June 11, 2016
The New Jersey Foundation for Open Government (NJFOG) secured a court consent order on May 31 against the Little Egg Harbor Fire District #3 that requires the Board of Fire Commissioners to follow provisions of the Open Public Meetings Act (OPMA).
NJFOG filed an Open Public Records Act (OPRA) lawsuit against the Fire District in February after the District failed to respond to an OPRA request for closed session meeting minutes and resolutions authorizing the closed sessions. The OPRA request was made as part of NJFOG’s follow-up to assess OPRA and OPMA compliance by Ocean County agencies after the organization’s successful lawsuit in that county against the Island Heights Board of Education in 2014.
After filing its Records Act lawsuit, NJFOG discovered various Meetings Act violations by the Board and was successful in obtaining a consent order that also addressed Meetings Act compliance. The consent order provides a route for citizens to seek enforcement of the law if there is future non-compliance by the District with the terms of the order.
The consent order, signed by Ocean County Assignment Judge Marlene Lynch Ford, A.J.S.C., requires the Board of Fire Commissioners to pass a resolution that describes each topic that will be privately discussed in closed session and to announce those descriptions to the public, including stating the specific litigation, contract and personnel matters to be discussed. The Board of Fire Commissioners is also required to keep reasonably comprehensible closed session minutes that shall include the beginning time, ending time, members present and location of each meeting.
The Fire District also agreed to pay NJFOG’s attorney fees in the amount of $1,700. NJFOG was represented by Anthony H. Ogozalek, Jr. of Voorhees.
The lawsuit is one of two filed by NJFOG this year to bring a public agency into compliance with OPRA and OPMA (the Sunshine Law) and to help strengthen these laws statewide.
In March, shortly after filing against the Little Egg Harbor Fire District, NJFOG filed litigation against another Ocean County agency, the Long Beach Island Board of Education, alleging both OPRA and OPMA violations. NJFOG also filed successful lawsuits against the Island Heights Board of Education in 2014 and against the Trenton Board of Education last year. The Little Egg Harbor case is the first time NJFOG has filed an OPRA-only complaint and obtained a court order that addresses both OPRA and OPMA compliance.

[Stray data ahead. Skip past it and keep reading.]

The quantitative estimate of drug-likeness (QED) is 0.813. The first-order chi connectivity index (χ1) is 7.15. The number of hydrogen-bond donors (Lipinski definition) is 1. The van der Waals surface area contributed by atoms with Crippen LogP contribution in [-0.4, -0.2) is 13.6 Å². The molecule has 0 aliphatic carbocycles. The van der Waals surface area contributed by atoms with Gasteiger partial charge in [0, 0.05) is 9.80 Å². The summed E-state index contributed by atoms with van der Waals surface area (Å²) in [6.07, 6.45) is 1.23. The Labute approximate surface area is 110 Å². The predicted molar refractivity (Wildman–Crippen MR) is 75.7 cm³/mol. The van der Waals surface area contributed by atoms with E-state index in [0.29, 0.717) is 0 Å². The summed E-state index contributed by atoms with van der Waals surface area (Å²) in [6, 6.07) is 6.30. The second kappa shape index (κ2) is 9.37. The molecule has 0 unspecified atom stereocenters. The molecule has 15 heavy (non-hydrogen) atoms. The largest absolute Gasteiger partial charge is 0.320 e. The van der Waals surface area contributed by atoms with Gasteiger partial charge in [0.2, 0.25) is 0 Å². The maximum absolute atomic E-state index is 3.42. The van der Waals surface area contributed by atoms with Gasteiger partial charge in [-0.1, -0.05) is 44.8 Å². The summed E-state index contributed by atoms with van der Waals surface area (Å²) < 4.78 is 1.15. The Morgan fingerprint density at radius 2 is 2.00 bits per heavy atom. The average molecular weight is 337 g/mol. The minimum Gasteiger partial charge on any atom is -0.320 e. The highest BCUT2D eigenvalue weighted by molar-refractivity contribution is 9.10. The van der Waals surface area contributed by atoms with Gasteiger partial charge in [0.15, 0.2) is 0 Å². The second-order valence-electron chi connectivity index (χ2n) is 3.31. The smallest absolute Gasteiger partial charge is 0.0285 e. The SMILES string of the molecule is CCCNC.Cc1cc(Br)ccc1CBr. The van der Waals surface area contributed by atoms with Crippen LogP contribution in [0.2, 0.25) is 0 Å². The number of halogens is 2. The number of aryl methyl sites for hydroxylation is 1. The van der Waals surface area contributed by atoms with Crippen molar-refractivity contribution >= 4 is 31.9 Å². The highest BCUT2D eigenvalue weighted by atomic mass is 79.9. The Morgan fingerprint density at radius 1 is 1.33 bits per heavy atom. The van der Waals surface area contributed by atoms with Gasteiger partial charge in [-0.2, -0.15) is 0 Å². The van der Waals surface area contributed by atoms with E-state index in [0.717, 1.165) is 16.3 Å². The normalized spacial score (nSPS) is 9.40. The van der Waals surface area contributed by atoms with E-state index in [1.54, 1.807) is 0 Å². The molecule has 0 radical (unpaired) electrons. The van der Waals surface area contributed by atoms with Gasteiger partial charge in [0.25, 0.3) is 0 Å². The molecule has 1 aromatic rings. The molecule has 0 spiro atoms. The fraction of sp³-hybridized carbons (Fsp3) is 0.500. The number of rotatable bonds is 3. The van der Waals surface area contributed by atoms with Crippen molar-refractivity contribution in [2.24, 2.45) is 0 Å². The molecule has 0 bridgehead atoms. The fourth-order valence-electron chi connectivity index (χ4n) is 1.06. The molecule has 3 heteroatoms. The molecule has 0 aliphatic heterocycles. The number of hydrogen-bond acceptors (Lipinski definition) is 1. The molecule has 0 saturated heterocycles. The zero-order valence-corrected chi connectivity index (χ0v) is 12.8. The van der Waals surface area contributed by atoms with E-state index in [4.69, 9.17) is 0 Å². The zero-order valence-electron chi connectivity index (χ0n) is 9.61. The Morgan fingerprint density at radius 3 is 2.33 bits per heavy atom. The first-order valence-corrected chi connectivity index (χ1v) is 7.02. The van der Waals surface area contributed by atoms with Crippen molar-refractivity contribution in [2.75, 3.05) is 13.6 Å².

“Our goal is to put local governments on notice that they need to obey the laws designed to guarantee citizens’ access to public meetings and records. When multiple agencies are taken to court for similar violations, it should be a wake-up call that encourages good behavior by other public agencies,” said NJFOG president Walter Luers.
OPMA enforcement is lacking in the state because citizens who bring an OPMA lawsuit typically do so at their own expense. There is currently no provision in the Meetings Act that allows citizens to recover their attorney fees in successful cases, so few cases are brought. NJFOG is seeking to remedy that by bringing enforcement actions such as the ones noted above.
New Jersey bills S1045 and S1046 (S781 and S782 in the last legislative session) aim to reform and increase enforcement of the state’s open public meetings and records laws.
The New Jersey Foundation for Open Government (NJFOG) is the only non-profit organization in the state dedicated solely to improving public access to governmental records and meetings. We work to educate the public about the Open Public Records Act and Open Public Meetings Act as well as increase governmental compliance, transparency, and accountability.